If you need to screen share to record with slides or show a process on your computer, Facebook now has this capability on Desktop inside groups when you go live. You could also use software like Loom (free) or Zoom (low price) to record these screencasts or slides with audio.

If you don’t know how to make a professional-looking PDF, there are templates you can use on Canva or you can easily hire someone on Fiverr to do it for you for as little as $5.

How will you deliver it?

I’ve met many course creators who have not started marketing their course because they can’t decide what platform to use to deliver the material. While there are a lot of things to consider, there are also so many great options out there now that it’s hard to go wrong.

If you want to start very basic, you can open a Facebook group and upload the files and create units to organize the material. Make sure it’s a secret group so only the people who pay for the mini course can access the link to join. Or use a combination of email and Dropbox, or another cloud storage option.

You can also create a dedicated teaching website and set up your course as a product, take payment, then email the links to the course materials. Or you can add a password protected page on your website for your course materials, and email the link and password to students after they pay for the course.

Some music teachers even use a gated subscriptions section where students can access all of the course materials for a low monthly fee, including any new or bonus materials.

The platform I use, and have used since it was founded back in 2015, is Teachable. It’s extremely affordable, offering free and low-cost plans to help you get started and scale as your course library grows.

The great thing about Teachable is that you can house everything on one easy-to-navigate platform. They support video, audio, PDF, text, quizzes and more and have a user-friendly look and feel. They are built specifically for courses.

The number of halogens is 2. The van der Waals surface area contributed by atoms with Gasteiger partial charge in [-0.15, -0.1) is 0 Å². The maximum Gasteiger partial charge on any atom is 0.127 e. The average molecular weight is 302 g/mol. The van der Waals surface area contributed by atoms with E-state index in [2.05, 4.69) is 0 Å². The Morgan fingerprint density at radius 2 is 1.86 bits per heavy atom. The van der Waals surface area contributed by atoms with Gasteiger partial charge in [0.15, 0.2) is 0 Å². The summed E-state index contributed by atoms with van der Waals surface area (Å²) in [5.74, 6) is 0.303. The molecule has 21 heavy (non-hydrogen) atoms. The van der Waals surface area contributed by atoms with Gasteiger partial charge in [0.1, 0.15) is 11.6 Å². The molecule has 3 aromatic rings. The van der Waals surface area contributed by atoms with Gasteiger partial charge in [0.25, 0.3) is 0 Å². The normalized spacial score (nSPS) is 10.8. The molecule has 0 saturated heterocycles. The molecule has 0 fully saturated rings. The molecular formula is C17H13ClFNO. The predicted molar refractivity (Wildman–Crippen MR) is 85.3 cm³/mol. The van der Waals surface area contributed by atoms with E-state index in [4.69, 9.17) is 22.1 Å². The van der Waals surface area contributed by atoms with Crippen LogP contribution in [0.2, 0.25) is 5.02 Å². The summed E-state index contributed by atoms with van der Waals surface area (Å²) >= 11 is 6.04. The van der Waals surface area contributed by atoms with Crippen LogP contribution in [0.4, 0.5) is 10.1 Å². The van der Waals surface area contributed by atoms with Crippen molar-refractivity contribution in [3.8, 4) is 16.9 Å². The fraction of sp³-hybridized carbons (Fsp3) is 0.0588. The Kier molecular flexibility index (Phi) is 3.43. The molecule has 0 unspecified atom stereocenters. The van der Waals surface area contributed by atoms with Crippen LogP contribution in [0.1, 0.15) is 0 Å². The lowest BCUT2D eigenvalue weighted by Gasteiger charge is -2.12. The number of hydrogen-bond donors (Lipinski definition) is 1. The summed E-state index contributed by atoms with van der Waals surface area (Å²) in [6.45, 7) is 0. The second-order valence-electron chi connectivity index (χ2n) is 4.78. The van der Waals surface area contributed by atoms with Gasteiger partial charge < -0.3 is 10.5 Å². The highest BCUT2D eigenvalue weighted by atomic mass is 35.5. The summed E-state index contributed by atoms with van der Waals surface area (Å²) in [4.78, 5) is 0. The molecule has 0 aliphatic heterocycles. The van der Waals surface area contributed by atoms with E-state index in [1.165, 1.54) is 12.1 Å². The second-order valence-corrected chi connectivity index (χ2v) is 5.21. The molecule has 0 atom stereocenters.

How will they pay you?

There are so many easy ways to get paid online. With Bandzoogle, you can take payments through your website itself (commission-free) using PayPal or Stripe.

Most musicians already use platforms like PayPal, Venmo and Square. So you can simply create a product within these platforms, put a button on your site, take payment and email out the course materials.

Another reason I love Teachable is that they offer many payment options built seamlessly into the platform. As well as single payments, you have the option to create payment plans, annual plans, and subscriptions. As soon as your customers pay, they receive immediate access to your mini course.

The final question

Now that you’ve answered the five important questions, the final question is, “When are you going to get started?” I’ve met so many musicians and creatives who are excited about online courses and dream of creating one someday. But because they never sit down and create a solid plan for how they’re going to do it, someday never comes.

But now you know the five decisions you must make before you can get started, and I’ve given you a variety of options from bare-bones to robust, from free to affordable. I encourage you to take a few hours and strategize using these five questions and the suggestions above.

It’s time to get that mini course out of your head and into the world. With more time in your schedule and more demand for online courses, there has been no better time to start tapping into a brand new income stream by creating a mini course.